tilak

tilak

[til-uhk]
noun, plural tilak, tilaks.
a distinctive spot of colored powder or paste worn on the forehead by Hindu men and women as a religious symbol.

Origin:
< Sanskrit tilaka

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tilak (ˈtɪlək)
 
n , pl -ak, -aks
a coloured spot or mark worn by Hindus, esp on the forehead, often indicating membership of a religious sect, caste, etc, or (in the case of a woman) marital status
 
[from Sanskrit tilaka]

Tilak (ˈtɪlək)
 
n
Bal Gangadhar (ˈbæl ˈɡæŋədɑː), also called Lokamanya. 1856--1920, Indian nationalist leader, educationalist, and scholar, who founded (1914) the Indian Home Rule League

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tilak

("mark"), in Hinduism, a mark generally made on the forehead, indicating a man's sectarian affiliation. The marks are made by hand or with a metal stamp, using ash from a sacrificial fire, sandalwood paste, turmeric, cow dung, clay, charcoal, or red lead. Among some cults the mark is made on 2, 5, 12, or 32 parts of the body as well as on the forehead. Among Saivas (followers of Siva), the tilak usually takes the form of three horizontal parallel lines across the forehead, with or without a red dot. Sometimes a crescent moon or trident denotes a Saiva. Among Vaishnavas (followers of Vishnu), the many tilak variations follow a general pattern of two or more vertical lines resembling the letter U and representing the foot of Vishnu, with or without a central line or dot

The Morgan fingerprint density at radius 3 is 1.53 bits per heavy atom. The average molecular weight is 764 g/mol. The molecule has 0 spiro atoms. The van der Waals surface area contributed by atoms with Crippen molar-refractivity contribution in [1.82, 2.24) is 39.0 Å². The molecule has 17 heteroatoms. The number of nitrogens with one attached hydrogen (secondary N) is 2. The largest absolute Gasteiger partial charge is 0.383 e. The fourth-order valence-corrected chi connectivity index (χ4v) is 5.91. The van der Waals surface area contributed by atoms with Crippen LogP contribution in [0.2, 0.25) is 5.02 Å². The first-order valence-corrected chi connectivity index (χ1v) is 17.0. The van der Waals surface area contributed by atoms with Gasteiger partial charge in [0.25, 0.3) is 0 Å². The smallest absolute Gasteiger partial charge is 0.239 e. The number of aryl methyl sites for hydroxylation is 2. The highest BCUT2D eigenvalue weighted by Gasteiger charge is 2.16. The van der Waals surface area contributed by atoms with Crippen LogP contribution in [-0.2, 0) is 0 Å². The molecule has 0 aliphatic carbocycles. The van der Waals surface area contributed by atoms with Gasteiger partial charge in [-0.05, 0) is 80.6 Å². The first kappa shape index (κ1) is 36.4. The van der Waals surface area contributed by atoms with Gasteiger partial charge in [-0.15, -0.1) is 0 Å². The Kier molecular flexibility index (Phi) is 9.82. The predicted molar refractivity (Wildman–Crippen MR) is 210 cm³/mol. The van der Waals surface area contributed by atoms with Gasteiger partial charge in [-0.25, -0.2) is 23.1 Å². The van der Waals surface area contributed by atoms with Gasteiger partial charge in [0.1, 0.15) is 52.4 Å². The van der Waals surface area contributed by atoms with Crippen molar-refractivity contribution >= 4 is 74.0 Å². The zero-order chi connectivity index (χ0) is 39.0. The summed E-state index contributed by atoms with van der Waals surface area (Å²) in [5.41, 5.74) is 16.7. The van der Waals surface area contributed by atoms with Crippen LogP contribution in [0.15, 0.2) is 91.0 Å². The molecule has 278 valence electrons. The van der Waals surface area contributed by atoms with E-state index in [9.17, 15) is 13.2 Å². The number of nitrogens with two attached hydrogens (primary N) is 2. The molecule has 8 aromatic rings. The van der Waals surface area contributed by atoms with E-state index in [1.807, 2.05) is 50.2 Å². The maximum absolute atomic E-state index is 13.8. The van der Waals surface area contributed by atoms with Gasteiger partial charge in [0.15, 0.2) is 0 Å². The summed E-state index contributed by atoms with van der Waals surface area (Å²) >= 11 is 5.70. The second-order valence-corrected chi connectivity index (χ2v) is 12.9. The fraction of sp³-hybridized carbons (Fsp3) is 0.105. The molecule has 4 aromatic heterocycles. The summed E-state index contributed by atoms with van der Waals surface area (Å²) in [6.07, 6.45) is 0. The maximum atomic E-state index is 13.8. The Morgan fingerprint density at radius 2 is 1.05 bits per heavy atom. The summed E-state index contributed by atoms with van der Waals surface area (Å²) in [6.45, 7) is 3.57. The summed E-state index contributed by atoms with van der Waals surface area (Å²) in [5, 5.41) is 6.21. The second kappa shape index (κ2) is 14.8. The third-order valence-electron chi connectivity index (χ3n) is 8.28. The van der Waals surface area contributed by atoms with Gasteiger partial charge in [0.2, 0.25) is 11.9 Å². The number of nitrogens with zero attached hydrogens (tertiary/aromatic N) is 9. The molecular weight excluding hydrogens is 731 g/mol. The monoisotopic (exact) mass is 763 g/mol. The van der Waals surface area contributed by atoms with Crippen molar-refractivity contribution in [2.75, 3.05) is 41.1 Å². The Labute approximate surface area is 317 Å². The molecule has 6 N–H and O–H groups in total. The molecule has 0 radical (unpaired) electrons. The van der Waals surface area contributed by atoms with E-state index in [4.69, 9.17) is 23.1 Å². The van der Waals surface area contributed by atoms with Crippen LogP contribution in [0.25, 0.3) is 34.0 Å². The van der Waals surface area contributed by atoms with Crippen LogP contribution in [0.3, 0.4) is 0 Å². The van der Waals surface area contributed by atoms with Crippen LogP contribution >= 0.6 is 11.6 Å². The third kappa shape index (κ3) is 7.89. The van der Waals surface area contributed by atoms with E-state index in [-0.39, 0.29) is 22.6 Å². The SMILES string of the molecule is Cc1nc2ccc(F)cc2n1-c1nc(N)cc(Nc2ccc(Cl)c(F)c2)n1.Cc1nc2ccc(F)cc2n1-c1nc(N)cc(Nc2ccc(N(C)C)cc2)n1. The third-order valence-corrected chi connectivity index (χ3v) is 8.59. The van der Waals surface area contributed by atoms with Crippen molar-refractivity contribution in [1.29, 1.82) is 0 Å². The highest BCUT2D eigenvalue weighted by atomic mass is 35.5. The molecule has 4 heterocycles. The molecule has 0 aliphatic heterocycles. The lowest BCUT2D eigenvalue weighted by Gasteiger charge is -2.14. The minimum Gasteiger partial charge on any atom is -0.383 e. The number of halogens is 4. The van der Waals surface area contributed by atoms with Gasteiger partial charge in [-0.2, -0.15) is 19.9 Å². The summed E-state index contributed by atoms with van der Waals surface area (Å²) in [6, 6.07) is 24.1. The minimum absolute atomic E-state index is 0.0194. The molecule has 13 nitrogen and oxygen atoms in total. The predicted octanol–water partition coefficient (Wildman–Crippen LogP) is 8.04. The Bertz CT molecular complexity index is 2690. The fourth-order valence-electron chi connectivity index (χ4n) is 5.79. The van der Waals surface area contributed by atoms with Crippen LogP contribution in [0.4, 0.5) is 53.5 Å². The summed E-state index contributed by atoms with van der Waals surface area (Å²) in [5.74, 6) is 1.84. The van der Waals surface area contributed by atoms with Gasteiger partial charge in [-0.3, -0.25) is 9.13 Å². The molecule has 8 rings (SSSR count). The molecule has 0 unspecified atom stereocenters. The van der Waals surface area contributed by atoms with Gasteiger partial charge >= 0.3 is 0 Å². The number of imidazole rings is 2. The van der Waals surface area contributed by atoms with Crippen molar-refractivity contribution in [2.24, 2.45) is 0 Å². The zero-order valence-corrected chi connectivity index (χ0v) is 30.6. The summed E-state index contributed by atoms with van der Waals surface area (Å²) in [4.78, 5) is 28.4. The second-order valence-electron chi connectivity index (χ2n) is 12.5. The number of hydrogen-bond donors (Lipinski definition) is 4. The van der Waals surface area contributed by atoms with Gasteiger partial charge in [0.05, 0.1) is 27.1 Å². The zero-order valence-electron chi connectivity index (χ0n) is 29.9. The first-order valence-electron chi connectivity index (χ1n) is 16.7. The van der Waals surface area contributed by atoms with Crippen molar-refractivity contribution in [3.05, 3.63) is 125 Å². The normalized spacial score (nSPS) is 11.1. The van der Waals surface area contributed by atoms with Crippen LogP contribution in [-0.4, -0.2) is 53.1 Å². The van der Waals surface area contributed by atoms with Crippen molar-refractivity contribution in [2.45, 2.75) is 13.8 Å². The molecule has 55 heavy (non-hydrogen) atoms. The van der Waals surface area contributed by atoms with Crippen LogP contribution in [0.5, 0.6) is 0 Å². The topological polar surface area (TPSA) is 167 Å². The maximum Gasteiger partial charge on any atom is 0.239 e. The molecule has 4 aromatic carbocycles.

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Encyclopedia Britannica, 2008. Encyclopedia Britannica Online.
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